Posts Tagged ‘pattern’

Girls’ Classic 1950s Shirt Dress Pattern – New!

by

Girls' Classic 1950s Shirt Dress

The 1940s shirt dress that emerged during WWII was a practical, utilitarian garment without frills that used less fabric but still had a distinctively feminine shape to it. As the style morphed over the coming decade, it became one of the most recognizable icons of fashion history, worn by everyone from glamorous Grace Kelly to thrifty TV housewife Donna Reed. The New Look ushered in fuller skirts and feminine frills, and, while the more angular look of the 1960s pushed it out of the limelight for a while, it was still a wardrobe staple on into the 1970s and right up to the present. My favorite versions, by far, come from the decade of the 1950s and have inspired this pattern with its fuller skirt.

Read more… or add to cart:

Paper Pattern $17.95
 (Please note that this is a pre-order button, and the printed pattern will ship as soon as it rolls of the presses (hopefully around June 22).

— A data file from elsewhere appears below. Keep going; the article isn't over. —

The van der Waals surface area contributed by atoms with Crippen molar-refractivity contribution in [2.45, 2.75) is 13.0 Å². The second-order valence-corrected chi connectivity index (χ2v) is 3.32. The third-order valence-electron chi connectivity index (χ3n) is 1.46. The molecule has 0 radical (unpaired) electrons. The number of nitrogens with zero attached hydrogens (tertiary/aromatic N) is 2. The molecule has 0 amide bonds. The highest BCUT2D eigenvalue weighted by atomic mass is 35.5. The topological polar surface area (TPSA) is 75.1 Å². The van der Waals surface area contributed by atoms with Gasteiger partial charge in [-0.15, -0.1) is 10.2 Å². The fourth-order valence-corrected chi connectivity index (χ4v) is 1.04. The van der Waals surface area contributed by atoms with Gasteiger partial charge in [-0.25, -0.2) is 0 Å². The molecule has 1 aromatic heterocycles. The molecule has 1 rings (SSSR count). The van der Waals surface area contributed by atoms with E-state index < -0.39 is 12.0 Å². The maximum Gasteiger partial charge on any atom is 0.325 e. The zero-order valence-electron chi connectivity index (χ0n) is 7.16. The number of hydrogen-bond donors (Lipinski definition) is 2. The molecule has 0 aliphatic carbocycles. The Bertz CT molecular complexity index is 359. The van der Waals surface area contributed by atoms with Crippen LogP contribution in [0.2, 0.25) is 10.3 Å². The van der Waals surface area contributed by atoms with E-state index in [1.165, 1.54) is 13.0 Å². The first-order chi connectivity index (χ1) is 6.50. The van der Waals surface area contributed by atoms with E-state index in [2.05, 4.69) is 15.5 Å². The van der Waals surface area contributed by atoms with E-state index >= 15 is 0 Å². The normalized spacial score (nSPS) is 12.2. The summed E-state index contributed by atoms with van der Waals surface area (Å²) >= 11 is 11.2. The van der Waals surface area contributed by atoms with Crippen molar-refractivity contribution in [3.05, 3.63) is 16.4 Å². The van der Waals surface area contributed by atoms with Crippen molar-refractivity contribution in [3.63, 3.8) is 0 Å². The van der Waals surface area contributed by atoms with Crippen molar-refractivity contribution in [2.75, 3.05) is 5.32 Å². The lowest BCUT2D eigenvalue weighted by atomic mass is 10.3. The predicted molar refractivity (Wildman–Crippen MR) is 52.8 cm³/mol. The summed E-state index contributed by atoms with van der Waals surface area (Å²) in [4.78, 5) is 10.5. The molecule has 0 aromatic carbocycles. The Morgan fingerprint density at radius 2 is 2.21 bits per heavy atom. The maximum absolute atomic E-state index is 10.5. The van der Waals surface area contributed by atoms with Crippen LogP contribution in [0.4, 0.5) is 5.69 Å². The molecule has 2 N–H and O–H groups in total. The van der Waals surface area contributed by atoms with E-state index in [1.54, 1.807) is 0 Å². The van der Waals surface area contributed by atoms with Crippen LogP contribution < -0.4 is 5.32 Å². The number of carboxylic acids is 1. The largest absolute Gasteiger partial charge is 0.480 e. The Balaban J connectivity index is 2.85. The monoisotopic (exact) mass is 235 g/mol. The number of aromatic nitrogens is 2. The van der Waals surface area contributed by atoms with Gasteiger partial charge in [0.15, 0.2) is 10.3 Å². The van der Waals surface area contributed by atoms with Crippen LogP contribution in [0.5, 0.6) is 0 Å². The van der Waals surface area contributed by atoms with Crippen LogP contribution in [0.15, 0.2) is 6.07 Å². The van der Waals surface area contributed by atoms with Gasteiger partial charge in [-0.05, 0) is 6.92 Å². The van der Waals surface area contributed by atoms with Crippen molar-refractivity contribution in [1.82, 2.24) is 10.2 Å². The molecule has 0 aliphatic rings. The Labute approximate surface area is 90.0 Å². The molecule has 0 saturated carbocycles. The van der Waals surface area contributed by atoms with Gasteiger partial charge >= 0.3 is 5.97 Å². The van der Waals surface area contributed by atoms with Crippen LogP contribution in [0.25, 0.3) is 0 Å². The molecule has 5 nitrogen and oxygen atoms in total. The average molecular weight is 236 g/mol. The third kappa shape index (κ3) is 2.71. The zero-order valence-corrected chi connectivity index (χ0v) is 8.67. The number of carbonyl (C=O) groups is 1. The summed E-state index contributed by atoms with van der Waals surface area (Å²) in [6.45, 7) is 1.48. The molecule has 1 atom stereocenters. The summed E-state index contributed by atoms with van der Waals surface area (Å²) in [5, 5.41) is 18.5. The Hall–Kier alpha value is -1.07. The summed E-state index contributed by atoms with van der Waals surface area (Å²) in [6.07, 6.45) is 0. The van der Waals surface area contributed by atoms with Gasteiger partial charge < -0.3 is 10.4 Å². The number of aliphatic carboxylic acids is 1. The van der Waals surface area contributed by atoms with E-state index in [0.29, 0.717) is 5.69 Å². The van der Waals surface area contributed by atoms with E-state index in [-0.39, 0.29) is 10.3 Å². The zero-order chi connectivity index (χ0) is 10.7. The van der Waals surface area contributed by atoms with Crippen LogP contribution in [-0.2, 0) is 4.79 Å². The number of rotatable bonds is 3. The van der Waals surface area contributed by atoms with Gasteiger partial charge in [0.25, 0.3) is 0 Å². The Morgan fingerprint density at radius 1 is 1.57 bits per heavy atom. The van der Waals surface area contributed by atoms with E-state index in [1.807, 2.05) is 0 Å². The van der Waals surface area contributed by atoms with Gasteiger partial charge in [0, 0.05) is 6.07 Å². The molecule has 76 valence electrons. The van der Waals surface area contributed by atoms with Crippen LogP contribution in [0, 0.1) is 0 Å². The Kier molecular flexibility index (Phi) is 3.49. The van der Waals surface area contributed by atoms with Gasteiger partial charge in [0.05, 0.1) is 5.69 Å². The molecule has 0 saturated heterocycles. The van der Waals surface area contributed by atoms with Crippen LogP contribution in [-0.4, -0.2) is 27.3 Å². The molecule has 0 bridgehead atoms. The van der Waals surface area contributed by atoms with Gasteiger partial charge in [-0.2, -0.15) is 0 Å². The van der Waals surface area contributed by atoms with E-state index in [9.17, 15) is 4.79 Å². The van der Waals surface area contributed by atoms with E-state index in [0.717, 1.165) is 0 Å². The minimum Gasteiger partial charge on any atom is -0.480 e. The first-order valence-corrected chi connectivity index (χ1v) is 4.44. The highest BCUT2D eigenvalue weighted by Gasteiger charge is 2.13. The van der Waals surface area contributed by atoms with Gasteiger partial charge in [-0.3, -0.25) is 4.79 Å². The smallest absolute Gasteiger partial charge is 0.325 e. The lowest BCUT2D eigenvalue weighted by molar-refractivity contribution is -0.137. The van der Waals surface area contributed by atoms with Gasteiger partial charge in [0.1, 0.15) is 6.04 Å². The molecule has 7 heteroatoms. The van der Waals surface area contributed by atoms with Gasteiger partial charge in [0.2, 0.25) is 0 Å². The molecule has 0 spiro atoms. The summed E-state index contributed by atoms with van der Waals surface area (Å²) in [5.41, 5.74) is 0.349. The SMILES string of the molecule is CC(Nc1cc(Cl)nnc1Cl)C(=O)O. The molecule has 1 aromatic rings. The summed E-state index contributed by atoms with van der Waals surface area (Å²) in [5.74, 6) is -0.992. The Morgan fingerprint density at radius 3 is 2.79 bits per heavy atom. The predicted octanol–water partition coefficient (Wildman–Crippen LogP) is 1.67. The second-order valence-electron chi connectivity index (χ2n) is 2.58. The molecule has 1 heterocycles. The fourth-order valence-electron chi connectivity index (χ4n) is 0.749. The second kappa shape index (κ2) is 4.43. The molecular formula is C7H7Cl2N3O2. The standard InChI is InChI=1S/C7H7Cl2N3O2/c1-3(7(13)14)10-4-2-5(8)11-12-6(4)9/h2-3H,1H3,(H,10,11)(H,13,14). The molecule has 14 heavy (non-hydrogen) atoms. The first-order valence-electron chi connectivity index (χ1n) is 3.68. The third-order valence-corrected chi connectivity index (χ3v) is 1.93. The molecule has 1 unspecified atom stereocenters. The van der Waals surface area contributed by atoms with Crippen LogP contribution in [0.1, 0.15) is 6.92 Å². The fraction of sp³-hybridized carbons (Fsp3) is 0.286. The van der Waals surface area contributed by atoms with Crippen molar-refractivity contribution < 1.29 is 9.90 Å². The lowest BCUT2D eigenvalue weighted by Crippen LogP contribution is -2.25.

ePattern $9.95
Instant download! Read more…

Waverly’s 1780s Portrait Dress

by

Waverly's 1780s Dress | Sense & Sensibility Patterns

Hello, Jennie, My daughter made the 1780’s Girl’s Portrait Dress and loves it. She’ll be wearing it to her piano recital later this year. (Her name is Waverley, and she’s 10.)  I just realized you have a Show and Tell section. That’s really neat to see others who worked on the same pattern and to […] Read more…

Katie’s 1780s Easter Dress

by

DSC_2240

This was my first experience with Jennie’s GORGEOUS patterns! I love the easy, common-sense instructions, the appendices and the history included. My 8yr old’s gorgeous Easter dress is my favorite project I’ve ever made. I’m already in progress with two other Georgian patterns for he,r and I cannot wait to fill her closet (and maybe mine) with these beautiful dresses! Read more…

Rebecca’s Regency Ensemble

by

DotGown

This is my new Spencer, which I’m wearing with the Regency gown. The Spencer is made of a polished cotton that has a black-on-black floral print. I think it almost passes for a silk taffetta. Almost. I’m especially pleased with the way the pleated frill at the neckline and cuffs turned out. Whenever I watch period dramas, it always seems to me that it’s the little individualistic details that make the best costumes stand out, and I’m determined to be as inventive as I can in my own projects. Read more…

1 2 3 7